ဤအရာ Publication သင်၏ဘာသာစကားတွင်မရှိပါ။, တွင်..ကြည့်ပါ။: Tiếng Việt (vi), English (en),
သို့မဟုတ် ဂူဂယ်ဘာသာပြန်ကိုအသုံးပြုပါ။:  

ECHO Asia Notes is a quarterly technical e-bulletin containing articles of interest to agriculture and community development workers in Asia.

This list contains articles from ECHO Asia Notes, many of which have been translated into regional languages.  

92 Issues in this Publication (Showing issues 35 - 29) |

ဖွံ့ဖြိုးတိုးတက်မှုအတွက် Permaculture - 2017-02-15

This article is from ECHO Asia Note #30

The word permaculture is mentioned with increasing frequency in speeches, books and magazine articles on sustainability and food security. What is permaculture? Is it a movement? A philosophy? Simply a set of design tools? In this article, I answer the above questions by looking at permaculture from a variety of angles. First, I briefl y describe permaculture’s history, underlying ethics, and key principles and common practices. Then I discuss common criticisms of permaculture and explain the underlying perspective that shapes its use in addressing a community’s food, water and shelter needs (i.e., the lens through which a permaculturalist views development). Finally, I share how permaculture has infl uenced my own life and work, both as a Christian and as an agriculture development worker.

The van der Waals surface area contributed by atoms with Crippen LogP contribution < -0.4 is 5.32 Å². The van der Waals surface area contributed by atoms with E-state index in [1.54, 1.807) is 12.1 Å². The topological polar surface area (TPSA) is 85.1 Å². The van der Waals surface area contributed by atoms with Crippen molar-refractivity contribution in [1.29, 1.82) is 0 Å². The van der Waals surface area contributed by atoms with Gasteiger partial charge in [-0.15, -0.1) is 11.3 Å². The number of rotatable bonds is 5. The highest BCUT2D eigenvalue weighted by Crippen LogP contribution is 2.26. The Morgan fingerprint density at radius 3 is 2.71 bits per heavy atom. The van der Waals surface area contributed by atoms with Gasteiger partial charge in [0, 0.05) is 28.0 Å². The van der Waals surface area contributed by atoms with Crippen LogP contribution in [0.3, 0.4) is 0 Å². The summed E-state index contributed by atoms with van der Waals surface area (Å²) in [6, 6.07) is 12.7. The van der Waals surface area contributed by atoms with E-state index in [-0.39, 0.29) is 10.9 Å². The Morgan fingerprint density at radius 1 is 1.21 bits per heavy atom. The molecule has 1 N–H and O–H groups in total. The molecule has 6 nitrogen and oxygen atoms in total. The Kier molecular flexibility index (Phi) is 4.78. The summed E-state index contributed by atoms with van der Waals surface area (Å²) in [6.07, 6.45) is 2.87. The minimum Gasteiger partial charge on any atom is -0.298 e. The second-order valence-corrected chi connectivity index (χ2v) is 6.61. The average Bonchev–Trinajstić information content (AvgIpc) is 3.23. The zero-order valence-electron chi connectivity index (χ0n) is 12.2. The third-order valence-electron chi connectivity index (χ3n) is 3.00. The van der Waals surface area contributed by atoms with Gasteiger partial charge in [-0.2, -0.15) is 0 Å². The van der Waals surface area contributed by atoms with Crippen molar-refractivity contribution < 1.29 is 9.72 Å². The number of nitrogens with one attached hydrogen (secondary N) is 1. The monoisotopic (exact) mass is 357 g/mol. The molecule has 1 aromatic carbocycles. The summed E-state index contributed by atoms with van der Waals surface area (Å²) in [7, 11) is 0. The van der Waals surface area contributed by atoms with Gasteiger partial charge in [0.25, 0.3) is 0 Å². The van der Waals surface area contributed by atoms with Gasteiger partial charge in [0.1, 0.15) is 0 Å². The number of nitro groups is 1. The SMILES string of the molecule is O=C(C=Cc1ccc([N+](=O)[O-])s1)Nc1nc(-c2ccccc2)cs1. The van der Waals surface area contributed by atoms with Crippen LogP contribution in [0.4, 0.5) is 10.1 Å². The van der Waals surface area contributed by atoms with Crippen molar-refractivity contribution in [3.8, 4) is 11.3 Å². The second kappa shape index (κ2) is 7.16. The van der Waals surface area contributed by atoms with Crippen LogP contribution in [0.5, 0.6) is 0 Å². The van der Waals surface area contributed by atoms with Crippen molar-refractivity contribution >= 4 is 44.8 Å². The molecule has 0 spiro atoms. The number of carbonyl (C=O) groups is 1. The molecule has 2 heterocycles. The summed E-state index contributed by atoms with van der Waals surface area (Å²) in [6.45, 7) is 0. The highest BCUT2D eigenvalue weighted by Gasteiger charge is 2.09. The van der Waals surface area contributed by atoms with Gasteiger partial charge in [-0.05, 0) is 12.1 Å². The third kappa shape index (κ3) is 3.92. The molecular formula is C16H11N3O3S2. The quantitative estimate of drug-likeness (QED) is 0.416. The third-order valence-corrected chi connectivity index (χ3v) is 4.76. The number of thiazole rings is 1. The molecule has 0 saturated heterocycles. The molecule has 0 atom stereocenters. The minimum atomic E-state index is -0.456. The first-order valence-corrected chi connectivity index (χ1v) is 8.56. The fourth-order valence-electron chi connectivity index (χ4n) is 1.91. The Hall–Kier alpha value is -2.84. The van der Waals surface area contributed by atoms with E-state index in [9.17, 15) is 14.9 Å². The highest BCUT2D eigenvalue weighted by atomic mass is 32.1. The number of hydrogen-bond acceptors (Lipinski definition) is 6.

ပြည်မကြီးအရှေ့တောင်အာရှ၏မြေဆီလွှာများ - 2017-02-15

This article is from ECHO Asia Note #30

Editor’s Note: Peter is a freelance consultant based in Chiang Mai, Thailand, with a M.Sc. in Agriculture from Leipzig, Germany. Peter is a former researcher in “The Uplands Program,” a collaborative research program between Hohenheim University (Germany), Chiang Mai University (Thailand), and others. Contact: peter.elstner@gmx.net)

We have been looking for a reference guide to the soils of Southeast Asia for some time, and in the past have had to rely upon the fragmented soil classifi cations provided by most Southeast Asian countries. Those guides tended to include old data and were certainly not interactive. In this article, Peter Elstner explores the digital soil map of the world and the resulting seven major soil classes of Southeast Asia. Soils are the backbone and foundation for all sustainable agriculture and development, and knowing the type of soil in your community is essential for knowing the types of crops, development, and land use that can occur there. Be sure to check out the Reference Soil Groups (starting on page 6). We hope that this guide will inspire you to explore the digital soil map and learn more about the soils in your area.]

This report describes and analyzes the soil distribution and characteristics of the main soil types in Mainland Southeast Asia (MSEA) that comprise the countries of Cambodia, Lao PDR, Myanmar, Thailand, and Vietnam (Map 1).

Burmese A Primer on Coffee Harvesting and Processing - 2016-10-15

Processing methods for coffee can drastically change the quality and taste of the final product, for better or for worse. By choosing a method that positively impacts quality, flavor, and cost, a coffee producer can optimize the coffee’s potential, at the same time optimizing a farmer’s income from that higher-quality coffee. Using an improved method to remove the coffee bean from the coffee cherry is one of the most effective ways to increase quality.

This article is from ECHO Asia Note #29


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